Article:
The Impact of Long Working Hours in Nursing
Working hours is an essential component of one’s professional life. Despite regulations on cumulative working hours and shift length, most workforces have irregular working patterns including extended shifts. This is attributed to the surge in workforce demand caused by globalization, which is suffocating the available human labor. The nursing industry is one of the sectors that have ditched the traditional eight-hour shift to settle for the 12-hour shift or longer in order to provide medical care efficiently (ANA Enterprise, n.d.). In recent years, the debate on health impacts of long working hours in the industry has intensified. The scientific community has mostly associated long working hours with various health problems including sleep disorders and poor concentration. This paper explores the impact of long working hours on nurses’ well-being and performance.
Numerous epidemiological studies in diverse fields have directly linked long working hours to hypertension and metabolic syndrome, as well as other complications like sleep disorders, depression and anxiety, and coronary heart disease (Fernandes et al., 2017). These findings can be applied in the nursing industry as well.According to a study by Fernades et al. in Brazil, nurses who work for long hours have poor health (2017). The survey, which employed the self-rated health methodology, involved 18 public hospitals in Brazil. Nurses attributed their illnesses to work overload and inadequate care due to long working hours. Regarding the aspect of susceptibility to risks and demands of work, nurses are normally exposed to unhealthy work environments including high emotional distress. The study found a connection between long working hours and psychosocial distress, effort-reward imbalance, and outsourced work (Fernandez et al., 2017).
Long working hours have also been connected to cognitive errors among nurses. Extended shifts disrupt hormone levels, sleep patterns, and blood pressure, as well as the circadian rhythms, which maintain the body temperature (ANA Enterprise, n.d.). With the long-term disruptions of these biological processes, an individual becomes vulnerable to chronic diseases. Additionally, inadequate sleep leads to fatigue and lower concentration, hence, poor performance at work. Stimpfel et al. cite several works including Wong et al. (2011), Caruso, (2014), and Salmien, 2016, which associate inadequate sleep with cognitive impairment, poor performance, and increased risk of injuries (2012).
Extended shifts cause burnout and dissatisfaction. Burnout refers to a state of chronic stress, which is usually accompanied by emotional exhaustion and depersonalization of patients (Stimpfel et al. 2012). Validating this hypothesis, Stimpfel et al. (2012) conducted a research that involved registered nurses from three hospitals. The study revealed that patients were less satisfied with the care offered by nurses who worked over 13 hours. Patients also reported poor communication by nurses working on extended shifts compared to those who worked for less than 12 hours. The study also linked longer shifts to burnout.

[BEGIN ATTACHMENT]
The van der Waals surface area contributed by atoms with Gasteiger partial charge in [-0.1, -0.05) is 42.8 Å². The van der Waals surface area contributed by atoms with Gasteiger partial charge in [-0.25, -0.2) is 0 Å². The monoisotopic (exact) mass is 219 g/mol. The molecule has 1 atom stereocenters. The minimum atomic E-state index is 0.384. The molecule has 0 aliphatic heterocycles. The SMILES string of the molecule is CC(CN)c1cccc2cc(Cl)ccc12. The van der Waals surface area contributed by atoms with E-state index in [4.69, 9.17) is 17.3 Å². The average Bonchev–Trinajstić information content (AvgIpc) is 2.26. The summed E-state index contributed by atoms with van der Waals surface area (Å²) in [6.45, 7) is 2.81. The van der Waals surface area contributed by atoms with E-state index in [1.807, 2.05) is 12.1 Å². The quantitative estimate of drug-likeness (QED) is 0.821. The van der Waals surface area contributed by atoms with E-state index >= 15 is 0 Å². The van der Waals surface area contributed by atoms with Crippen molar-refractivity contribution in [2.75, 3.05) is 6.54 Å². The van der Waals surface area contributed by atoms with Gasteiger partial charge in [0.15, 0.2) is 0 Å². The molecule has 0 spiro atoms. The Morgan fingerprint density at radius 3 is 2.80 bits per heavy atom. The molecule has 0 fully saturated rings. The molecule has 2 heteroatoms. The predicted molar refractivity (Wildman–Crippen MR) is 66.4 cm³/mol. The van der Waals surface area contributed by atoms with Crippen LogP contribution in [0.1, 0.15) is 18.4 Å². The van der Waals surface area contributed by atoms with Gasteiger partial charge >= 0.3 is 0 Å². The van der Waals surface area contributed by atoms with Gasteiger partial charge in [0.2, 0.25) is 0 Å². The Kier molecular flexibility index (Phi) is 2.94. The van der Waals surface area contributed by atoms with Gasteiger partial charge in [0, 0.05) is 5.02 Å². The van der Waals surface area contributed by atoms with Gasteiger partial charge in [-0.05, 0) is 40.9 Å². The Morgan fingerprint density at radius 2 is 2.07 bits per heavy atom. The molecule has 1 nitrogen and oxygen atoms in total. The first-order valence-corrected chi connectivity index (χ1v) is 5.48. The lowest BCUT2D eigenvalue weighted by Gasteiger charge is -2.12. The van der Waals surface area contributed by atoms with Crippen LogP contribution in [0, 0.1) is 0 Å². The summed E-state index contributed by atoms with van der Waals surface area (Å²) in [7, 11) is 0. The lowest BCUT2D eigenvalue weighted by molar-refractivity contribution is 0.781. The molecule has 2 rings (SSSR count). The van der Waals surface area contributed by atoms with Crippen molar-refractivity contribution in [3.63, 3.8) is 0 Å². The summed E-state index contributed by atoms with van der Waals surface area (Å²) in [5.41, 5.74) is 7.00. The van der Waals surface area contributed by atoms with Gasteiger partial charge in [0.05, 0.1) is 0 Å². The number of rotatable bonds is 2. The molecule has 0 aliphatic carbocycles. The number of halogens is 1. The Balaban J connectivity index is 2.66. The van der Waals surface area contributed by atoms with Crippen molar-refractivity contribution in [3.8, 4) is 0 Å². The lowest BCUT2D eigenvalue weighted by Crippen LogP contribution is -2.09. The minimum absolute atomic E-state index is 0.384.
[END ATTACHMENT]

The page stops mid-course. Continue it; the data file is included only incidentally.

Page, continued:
The nursing shortage has led to longer working hours, which undermines nurses’ well-being and job performance. The research on the impact of long working hours has recently intensified and various health complications have been attributed to extended shifts. These health complications include sleep disorders, hypertension and metabolic syndrome, burnout, depression, and anxiety. Studies have also revealed that long working hours disrupt biological processes such as hormones level, circadian rhythms, and blood pressure. The combination of these health problems leads to poor performance at work. This calls for efforts to improve work environments. Nursing officials should be aware of the effects of sleep deficiency and develop strategies to prevent or minimize the negative effects. There should be restructuring of the work schedule to promote breaks and enhance monitoring of the nurses’ working hours.
ANA Enterprise. Top Issues for Staff Nurses. ANA Enterprise. Care and Professional Development. Retrieved from https://www.nursingworld.org/resources/individual/staff-nurses/top-issues-for-staff-nurses/
Fernandes, J.C., Portela, L.F., Griep, R.H. &Rotenburg, L. (2017, June 20). Working hours and health in nurses in public hospitals according to gender. Rev Saude Publica, 51(63). Retrieved from 10.1590/S1518-8787.2017051006808
Stimpfel, A.W., Sloane, D.M. & Aiken, L.H. (2012, Nov 31). The longer the shifts for hospital nurses, the longer the levels of burnout and patient dissatisfaction. Author Manuscript, 31(11), 2501-09. Retrieved from 10.1377/hlthaff.2011.1377